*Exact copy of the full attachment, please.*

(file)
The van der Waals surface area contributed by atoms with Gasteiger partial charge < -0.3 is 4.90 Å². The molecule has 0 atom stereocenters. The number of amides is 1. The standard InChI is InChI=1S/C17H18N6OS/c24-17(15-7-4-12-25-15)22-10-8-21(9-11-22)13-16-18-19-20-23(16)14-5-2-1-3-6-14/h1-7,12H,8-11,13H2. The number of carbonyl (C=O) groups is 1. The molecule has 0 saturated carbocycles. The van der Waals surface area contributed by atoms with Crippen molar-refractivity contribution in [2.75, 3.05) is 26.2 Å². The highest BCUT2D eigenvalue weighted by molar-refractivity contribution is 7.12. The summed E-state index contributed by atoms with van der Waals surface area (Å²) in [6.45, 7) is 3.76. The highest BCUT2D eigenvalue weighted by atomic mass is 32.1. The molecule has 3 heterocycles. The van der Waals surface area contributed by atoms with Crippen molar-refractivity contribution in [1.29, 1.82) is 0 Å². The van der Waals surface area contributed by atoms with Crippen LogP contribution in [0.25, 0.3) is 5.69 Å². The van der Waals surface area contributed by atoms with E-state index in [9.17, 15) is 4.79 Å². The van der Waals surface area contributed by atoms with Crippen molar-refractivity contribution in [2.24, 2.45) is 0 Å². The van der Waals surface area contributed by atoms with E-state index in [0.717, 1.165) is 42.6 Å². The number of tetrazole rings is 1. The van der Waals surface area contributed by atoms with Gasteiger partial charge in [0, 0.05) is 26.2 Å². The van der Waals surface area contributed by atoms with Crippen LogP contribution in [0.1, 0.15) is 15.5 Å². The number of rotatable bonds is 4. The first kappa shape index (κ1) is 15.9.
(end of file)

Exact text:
The van der Waals surface area contributed by atoms with Gasteiger partial charge < -0.3 is 4.90 Å². The molecule has 0 atom stereocenters. The number of amides is 1. The standard InChI is InChI=1S/C17H18N6OS/c24-17(15-7-4-12-25-15)22-10-8-21(9-11-22)13-16-18-19-20-23(16)14-5-2-1-3-6-14/h1-7,12H,8-11,13H2. The number of carbonyl (C=O) groups is 1. The molecule has 0 saturated carbocycles. The van der Waals surface area contributed by atoms with Crippen molar-refractivity contribution in [2.75, 3.05) is 26.2 Å². The highest BCUT2D eigenvalue weighted by molar-refractivity contribution is 7.12. The summed E-state index contributed by atoms with van der Waals surface area (Å²) in [6.45, 7) is 3.76. The highest BCUT2D eigenvalue weighted by atomic mass is 32.1. The molecule has 3 heterocycles. The van der Waals surface area contributed by atoms with Crippen molar-refractivity contribution in [1.29, 1.82) is 0 Å². The van der Waals surface area contributed by atoms with Crippen LogP contribution in [0.25, 0.3) is 5.69 Å². The van der Waals surface area contributed by atoms with E-state index in [9.17, 15) is 4.79 Å². The van der Waals surface area contributed by atoms with Crippen molar-refractivity contribution in [2.24, 2.45) is 0 Å². The van der Waals surface area contributed by atoms with E-state index in [0.717, 1.165) is 42.6 Å². The number of tetrazole rings is 1. The van der Waals surface area contributed by atoms with Gasteiger partial charge in [0, 0.05) is 26.2 Å². The van der Waals surface area contributed by atoms with Crippen LogP contribution in [0.1, 0.15) is 15.5 Å². The number of rotatable bonds is 4. The first kappa shape index (κ1) is 15.9.